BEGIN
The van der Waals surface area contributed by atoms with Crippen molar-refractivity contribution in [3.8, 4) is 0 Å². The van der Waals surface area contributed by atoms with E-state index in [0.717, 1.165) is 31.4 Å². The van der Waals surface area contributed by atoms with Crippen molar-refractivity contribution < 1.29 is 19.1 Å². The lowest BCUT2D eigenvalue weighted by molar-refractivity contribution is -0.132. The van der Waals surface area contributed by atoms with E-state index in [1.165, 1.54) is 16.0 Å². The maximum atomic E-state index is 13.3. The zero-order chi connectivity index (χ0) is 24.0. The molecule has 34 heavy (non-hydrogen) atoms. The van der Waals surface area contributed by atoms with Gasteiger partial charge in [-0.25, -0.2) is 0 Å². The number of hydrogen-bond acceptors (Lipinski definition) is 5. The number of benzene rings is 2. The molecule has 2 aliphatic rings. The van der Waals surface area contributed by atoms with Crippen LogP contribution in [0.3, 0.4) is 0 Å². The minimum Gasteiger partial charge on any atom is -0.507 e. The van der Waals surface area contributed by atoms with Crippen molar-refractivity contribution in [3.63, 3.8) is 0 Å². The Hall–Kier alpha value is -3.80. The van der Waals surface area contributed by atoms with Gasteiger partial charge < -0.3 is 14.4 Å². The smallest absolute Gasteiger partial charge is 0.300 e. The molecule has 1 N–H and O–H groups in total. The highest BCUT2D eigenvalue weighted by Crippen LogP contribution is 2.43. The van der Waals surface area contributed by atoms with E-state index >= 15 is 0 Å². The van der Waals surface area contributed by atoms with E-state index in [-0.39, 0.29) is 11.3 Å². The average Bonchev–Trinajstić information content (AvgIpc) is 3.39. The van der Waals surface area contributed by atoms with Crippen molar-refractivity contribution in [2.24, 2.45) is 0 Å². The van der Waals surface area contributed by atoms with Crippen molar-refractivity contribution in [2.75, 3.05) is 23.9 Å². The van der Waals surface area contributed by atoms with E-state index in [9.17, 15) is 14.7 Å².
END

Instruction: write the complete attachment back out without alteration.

The van der Waals surface area contributed by atoms with Crippen molar-refractivity contribution in [3.8, 4) is 0 Å². The van der Waals surface area contributed by atoms with E-state index in [0.717, 1.165) is 31.4 Å². The van der Waals surface area contributed by atoms with Crippen molar-refractivity contribution < 1.29 is 19.1 Å². The lowest BCUT2D eigenvalue weighted by molar-refractivity contribution is -0.132. The van der Waals surface area contributed by atoms with E-state index in [1.165, 1.54) is 16.0 Å². The maximum atomic E-state index is 13.3. The zero-order chi connectivity index (χ0) is 24.0. The molecule has 34 heavy (non-hydrogen) atoms. The van der Waals surface area contributed by atoms with Gasteiger partial charge in [-0.25, -0.2) is 0 Å². The number of hydrogen-bond acceptors (Lipinski definition) is 5. The number of benzene rings is 2. The molecule has 2 aliphatic rings. The van der Waals surface area contributed by atoms with Crippen LogP contribution in [0.3, 0.4) is 0 Å². The minimum Gasteiger partial charge on any atom is -0.507 e. The van der Waals surface area contributed by atoms with Crippen molar-refractivity contribution in [3.63, 3.8) is 0 Å². The Hall–Kier alpha value is -3.80. The van der Waals surface area contributed by atoms with Gasteiger partial charge < -0.3 is 14.4 Å². The smallest absolute Gasteiger partial charge is 0.300 e. The molecule has 1 N–H and O–H groups in total. The highest BCUT2D eigenvalue weighted by Crippen LogP contribution is 2.43. The van der Waals surface area contributed by atoms with E-state index >= 15 is 0 Å². The van der Waals surface area contributed by atoms with E-state index in [-0.39, 0.29) is 11.3 Å². The average Bonchev–Trinajstić information content (AvgIpc) is 3.39. The van der Waals surface area contributed by atoms with Crippen molar-refractivity contribution in [2.24, 2.45) is 0 Å². The van der Waals surface area contributed by atoms with Crippen molar-refractivity contribution in [2.75, 3.05) is 23.9 Å². The van der Waals surface area contributed by atoms with E-state index in [9.17, 15) is 14.7 Å².